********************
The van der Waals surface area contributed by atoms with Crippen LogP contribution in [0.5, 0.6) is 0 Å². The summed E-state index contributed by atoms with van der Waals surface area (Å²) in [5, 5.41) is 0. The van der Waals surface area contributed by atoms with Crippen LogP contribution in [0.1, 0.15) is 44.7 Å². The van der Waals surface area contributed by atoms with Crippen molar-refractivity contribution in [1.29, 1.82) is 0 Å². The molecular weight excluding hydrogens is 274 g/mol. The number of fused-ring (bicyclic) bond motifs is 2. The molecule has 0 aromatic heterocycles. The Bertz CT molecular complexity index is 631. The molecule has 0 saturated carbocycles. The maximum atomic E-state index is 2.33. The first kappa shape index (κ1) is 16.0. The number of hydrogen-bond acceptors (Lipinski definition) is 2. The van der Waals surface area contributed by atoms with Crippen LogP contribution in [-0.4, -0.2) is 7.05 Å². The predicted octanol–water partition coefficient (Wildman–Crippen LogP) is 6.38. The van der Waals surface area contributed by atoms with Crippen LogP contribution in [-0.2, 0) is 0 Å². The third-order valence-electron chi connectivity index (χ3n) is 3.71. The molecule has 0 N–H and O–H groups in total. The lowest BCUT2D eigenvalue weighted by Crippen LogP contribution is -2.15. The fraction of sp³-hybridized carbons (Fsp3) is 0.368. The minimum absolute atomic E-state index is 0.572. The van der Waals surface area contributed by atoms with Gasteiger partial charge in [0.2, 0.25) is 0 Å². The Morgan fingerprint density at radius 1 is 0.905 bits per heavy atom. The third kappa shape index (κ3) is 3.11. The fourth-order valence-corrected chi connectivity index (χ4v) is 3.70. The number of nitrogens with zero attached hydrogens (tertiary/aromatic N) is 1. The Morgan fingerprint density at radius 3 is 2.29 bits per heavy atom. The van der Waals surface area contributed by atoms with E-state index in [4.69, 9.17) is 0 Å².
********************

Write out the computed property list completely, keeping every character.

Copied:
The van der Waals surface area contributed by atoms with Crippen LogP contribution in [0.5, 0.6) is 0 Å². The summed E-state index contributed by atoms with van der Waals surface area (Å²) in [5, 5.41) is 0. The van der Waals surface area contributed by atoms with Crippen LogP contribution in [0.1, 0.15) is 44.7 Å². The van der Waals surface area contributed by atoms with Crippen molar-refractivity contribution in [1.29, 1.82) is 0 Å². The molecular weight excluding hydrogens is 274 g/mol. The number of fused-ring (bicyclic) bond motifs is 2. The molecule has 0 aromatic heterocycles. The Bertz CT molecular complexity index is 631. The molecule has 0 saturated carbocycles. The maximum atomic E-state index is 2.33. The first kappa shape index (κ1) is 16.0. The number of hydrogen-bond acceptors (Lipinski definition) is 2. The van der Waals surface area contributed by atoms with Crippen LogP contribution in [-0.4, -0.2) is 7.05 Å². The predicted octanol–water partition coefficient (Wildman–Crippen LogP) is 6.38. The van der Waals surface area contributed by atoms with Crippen LogP contribution in [-0.2, 0) is 0 Å². The third-order valence-electron chi connectivity index (χ3n) is 3.71. The molecule has 0 N–H and O–H groups in total. The lowest BCUT2D eigenvalue weighted by Crippen LogP contribution is -2.15. The fraction of sp³-hybridized carbons (Fsp3) is 0.368. The minimum absolute atomic E-state index is 0.572. The van der Waals surface area contributed by atoms with Gasteiger partial charge in [0.2, 0.25) is 0 Å². The Morgan fingerprint density at radius 1 is 0.905 bits per heavy atom. The third kappa shape index (κ3) is 3.11. The fourth-order valence-corrected chi connectivity index (χ4v) is 3.70. The number of nitrogens with zero attached hydrogens (tertiary/aromatic N) is 1. The Morgan fingerprint density at radius 3 is 2.29 bits per heavy atom. The van der Waals surface area contributed by atoms with E-state index in [4.69, 9.17) is 0 Å².